Leland Yee targets employment at CPUC 

click to enlarge Too friendly: Federal investigators criticized links between PG&E and the California Public Utilities Commission after an investigation into the deadly San Bruno gas blast. - GETTY IMAGES FILE PHOTO
  • Getty images file photo
  • Too friendly: Federal investigators criticized links between PG&E and the California Public Utilities Commission after an investigation into the deadly San Bruno gas blast.

Legislation might put an end to the so-called revolving door of employees between the California Public Utilities Commission and the utilities it regulates, state Sen. Leland Yee, D-San Francisco, said Tuesday.

Yee introduced a bill Tuesday that would forbid commissioners or executives from working at or serving as an agent of a regulated utility for two years after leaving the commission. The bill also would prohibit utility employees or agents from serving or working for the commission for two years after leaving the utility.

“It’s time to stop the fox from guarding the hen house,” Yee said in a news release.

Last year, The SF Examiner traced the connections between the commission and PG&E in light of the 2010 gas line explosion and fire that killed eight people in San Bruno. After an investigation, federal officials chastised both the utility and the regulator.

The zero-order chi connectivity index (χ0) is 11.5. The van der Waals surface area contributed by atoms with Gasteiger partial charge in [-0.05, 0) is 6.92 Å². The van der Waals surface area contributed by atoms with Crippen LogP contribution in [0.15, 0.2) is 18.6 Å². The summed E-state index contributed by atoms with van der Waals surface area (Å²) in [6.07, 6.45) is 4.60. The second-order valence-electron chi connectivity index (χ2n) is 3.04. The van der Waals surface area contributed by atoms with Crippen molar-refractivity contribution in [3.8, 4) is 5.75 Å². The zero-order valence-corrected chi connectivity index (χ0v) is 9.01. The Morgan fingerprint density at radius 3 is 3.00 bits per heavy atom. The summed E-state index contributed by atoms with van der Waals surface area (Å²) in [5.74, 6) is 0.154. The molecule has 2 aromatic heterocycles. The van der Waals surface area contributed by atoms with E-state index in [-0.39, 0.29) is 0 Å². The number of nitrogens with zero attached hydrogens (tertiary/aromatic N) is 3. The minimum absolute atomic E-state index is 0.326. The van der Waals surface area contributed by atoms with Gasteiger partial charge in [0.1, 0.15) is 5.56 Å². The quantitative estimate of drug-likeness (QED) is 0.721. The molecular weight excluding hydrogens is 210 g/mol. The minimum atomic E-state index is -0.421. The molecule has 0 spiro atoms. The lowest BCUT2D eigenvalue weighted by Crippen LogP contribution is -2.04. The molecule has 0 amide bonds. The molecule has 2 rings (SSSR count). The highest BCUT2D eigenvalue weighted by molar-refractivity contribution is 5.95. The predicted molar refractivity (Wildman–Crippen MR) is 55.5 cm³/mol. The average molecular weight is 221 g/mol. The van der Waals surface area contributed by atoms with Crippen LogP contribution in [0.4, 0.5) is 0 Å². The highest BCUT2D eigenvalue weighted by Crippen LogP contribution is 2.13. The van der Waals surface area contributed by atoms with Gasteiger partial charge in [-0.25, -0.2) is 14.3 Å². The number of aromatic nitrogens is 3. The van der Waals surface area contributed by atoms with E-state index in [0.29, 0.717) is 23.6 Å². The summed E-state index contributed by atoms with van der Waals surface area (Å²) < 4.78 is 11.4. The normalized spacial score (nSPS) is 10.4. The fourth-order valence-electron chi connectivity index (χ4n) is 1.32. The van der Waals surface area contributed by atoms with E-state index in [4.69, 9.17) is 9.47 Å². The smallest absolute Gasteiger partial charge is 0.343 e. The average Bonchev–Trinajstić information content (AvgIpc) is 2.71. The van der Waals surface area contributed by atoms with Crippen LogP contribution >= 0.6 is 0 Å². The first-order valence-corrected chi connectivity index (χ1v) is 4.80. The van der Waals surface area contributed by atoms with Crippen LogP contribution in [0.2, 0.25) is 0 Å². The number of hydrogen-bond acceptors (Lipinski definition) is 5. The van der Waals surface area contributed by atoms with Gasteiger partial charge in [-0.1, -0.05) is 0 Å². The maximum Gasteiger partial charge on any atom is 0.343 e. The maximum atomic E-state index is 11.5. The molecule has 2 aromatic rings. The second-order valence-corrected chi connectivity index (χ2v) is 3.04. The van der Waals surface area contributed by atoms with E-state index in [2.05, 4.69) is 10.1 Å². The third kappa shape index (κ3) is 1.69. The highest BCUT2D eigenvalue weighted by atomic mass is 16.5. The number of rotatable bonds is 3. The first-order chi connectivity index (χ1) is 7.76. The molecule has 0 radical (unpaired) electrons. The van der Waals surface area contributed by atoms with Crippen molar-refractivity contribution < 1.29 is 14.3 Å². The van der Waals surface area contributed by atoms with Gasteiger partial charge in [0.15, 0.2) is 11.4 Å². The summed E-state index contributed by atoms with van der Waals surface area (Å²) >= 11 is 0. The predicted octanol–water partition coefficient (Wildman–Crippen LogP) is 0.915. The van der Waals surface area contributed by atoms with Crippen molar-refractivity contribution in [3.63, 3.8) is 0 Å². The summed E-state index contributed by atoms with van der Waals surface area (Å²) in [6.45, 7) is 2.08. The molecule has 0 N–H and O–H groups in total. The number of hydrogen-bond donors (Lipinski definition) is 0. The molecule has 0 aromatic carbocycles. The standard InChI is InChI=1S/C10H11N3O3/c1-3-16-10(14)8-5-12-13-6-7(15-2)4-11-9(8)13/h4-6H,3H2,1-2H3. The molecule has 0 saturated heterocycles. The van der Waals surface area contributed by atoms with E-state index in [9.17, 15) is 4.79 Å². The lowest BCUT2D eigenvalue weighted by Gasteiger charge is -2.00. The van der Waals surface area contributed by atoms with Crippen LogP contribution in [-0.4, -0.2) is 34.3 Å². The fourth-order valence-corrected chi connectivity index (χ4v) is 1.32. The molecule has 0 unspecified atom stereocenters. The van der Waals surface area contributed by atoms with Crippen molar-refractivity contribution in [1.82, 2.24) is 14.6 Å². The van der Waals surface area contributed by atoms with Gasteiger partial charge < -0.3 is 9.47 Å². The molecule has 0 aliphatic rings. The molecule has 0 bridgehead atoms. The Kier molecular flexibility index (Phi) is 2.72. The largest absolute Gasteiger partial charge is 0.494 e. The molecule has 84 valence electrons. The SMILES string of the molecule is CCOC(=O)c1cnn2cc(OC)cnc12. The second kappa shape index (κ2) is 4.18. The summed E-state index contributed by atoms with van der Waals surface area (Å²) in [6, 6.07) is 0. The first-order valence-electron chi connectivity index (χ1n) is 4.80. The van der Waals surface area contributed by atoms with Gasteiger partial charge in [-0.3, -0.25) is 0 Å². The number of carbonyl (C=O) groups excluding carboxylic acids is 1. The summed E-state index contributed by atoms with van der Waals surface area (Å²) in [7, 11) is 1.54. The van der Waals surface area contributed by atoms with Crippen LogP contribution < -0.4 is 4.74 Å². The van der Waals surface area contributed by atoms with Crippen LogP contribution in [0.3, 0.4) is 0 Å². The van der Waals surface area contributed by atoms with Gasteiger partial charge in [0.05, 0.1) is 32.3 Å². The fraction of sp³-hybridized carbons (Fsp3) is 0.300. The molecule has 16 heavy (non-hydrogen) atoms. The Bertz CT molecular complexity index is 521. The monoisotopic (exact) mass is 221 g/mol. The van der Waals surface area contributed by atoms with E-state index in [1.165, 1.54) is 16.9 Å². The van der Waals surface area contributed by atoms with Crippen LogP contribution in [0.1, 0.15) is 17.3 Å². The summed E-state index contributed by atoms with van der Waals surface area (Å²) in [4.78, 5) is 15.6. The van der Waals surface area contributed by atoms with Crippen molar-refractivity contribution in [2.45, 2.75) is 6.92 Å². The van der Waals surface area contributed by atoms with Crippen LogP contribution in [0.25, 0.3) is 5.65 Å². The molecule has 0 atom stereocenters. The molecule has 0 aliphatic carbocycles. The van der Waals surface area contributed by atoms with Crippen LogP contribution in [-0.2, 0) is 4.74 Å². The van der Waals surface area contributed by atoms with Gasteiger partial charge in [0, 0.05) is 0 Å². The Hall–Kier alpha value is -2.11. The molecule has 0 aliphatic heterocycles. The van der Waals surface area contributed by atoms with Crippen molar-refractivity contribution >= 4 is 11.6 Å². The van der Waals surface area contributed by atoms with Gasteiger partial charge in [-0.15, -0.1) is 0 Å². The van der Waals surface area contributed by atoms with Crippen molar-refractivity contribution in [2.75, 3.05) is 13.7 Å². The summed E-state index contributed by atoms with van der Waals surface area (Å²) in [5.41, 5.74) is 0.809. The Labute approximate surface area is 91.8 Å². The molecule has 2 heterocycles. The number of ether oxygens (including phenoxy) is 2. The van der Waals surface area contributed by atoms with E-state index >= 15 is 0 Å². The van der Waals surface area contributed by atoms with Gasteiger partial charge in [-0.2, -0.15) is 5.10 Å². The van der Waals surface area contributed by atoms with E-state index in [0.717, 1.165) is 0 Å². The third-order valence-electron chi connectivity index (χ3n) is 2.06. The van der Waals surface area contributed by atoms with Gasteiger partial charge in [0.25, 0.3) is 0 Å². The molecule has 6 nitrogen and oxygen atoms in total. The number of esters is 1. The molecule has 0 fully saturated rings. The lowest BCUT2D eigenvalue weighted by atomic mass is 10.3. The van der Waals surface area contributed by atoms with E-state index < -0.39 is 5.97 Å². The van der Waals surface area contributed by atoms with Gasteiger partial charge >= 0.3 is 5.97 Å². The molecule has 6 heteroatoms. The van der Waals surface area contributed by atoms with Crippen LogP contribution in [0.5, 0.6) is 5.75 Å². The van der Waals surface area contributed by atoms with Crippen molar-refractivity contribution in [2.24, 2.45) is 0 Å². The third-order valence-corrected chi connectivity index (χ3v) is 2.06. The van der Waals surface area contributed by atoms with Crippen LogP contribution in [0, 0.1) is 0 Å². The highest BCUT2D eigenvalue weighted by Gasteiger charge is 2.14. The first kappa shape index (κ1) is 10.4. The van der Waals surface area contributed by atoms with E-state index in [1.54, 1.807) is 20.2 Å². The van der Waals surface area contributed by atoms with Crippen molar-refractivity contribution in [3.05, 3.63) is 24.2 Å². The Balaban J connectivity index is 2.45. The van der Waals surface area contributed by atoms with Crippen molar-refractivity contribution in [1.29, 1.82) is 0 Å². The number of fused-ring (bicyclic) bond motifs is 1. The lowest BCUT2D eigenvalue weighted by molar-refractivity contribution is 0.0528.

Several high-level present and former commission employees also have worked at regulated utilities, including general counsel Frank Lindh, who was formerly a PG&E lawyer.

Commission President Michael Peevey was president of energy company NewEnergy Inc. and once led Southern California Edison.

Yee’s bill is not the only one on Sacramento’s docket this year that targets the commission.

State Assemblyman Jerry Hill, D-San Mateo, introduced legislation earlier this month that would force the commission to tie utilities’ profits to their safety records. Hill also sponsored a bill that would force the commission to adopt pipeline safety recommendations from the National Transportation Safety Board or issue a written explanation if it decides not to do so.

Another of Yee’s bills would subject the commission to California’s Public Records Act, which would stop the commission from keeping documents secret.

“If the San Bruno disaster has taught us anything, it is that we need to be vigilant in ensuring utility companies are not endangering our communities,” Yee said.

A spokesman for PG&E did not respond to a request for comment by press time. A commission spokesman said the agency was still reviewing the bill.

acrawford@sfexaminer.com

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Amy Crawford

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